Internal brown spot (IBS) was found consistently in the `Atlantic' cultivar at Lexington in 1967, 1968 and 1989, and at Owensboro and Quicksand, KY in 1987, Treatments of foliar and soil applied CaSO4 in 1987, soil-applied CaSO4 in 1988, and straw mulching in 1989 did not reduce IBS. Irrigation increased IBS because of larger tubers and increased Ca content of plants as compared with non-irrigated plants. Tubers showing IBS had higher Ca content in affected tissue than in non-affected tissue. Both IBS and Ca content of leaves increased as the plants aged.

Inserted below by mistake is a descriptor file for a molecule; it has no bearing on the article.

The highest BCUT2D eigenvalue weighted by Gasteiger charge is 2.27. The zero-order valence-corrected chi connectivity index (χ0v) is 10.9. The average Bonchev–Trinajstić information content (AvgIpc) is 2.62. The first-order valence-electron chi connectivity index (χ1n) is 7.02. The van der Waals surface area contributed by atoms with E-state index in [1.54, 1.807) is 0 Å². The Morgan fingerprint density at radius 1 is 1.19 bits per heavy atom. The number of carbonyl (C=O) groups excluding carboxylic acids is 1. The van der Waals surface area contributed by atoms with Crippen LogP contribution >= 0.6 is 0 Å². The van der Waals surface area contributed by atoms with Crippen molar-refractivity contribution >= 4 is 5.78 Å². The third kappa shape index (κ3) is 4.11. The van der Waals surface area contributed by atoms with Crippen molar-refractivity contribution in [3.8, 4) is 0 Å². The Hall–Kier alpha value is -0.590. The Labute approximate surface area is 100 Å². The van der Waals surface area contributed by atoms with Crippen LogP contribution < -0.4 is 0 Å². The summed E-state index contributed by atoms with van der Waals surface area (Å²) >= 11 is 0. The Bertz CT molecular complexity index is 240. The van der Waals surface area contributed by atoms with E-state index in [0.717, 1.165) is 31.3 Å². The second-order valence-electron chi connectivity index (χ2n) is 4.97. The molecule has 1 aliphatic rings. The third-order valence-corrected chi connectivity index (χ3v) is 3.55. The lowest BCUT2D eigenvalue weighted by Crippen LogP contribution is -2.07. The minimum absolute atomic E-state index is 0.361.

Bacterial spot epidemics, caused by Xanthomonas campestris pv. vesicatoria (Xcv), are still considered serious risks for commercial pepper (Capsicum annuum) growers in a number of eastern, southern and midwestern states. Newly released bell pepper cultivars with the Bs2 gene for resistance to Xcv races 1, 2, and 3 were compared in 2000 under bacterial spot-free and severe (natural) bacterial spot epidemic conditions in central and eastern Kentucky where similar trials had been conducted from 1995 to 1997. In addition to the replicated bell pepper trials, 49 hot and specialty pepper cultivars were grown for observation in single plots at the same two locations. As in previous trials, there were economically important differences in resistance and marketable yields among bell pepper cultivars having the Bs2 gene; some resistant cultivars were as susceptible as susceptible checks. Others were highly resistant in spite of the presence of Xcv races 3 and 6 in the eastern Kentucky trial. Only a few were highly resistant with excellent fruit quality. With a few notable exceptions, most of the hot and specialty cultivars were very susceptible to bacterial spot. Two of the three new jalapeño cultivars carrying Bs2 were highly resistant to bacterial spot and high yielding under severe epidemic conditions.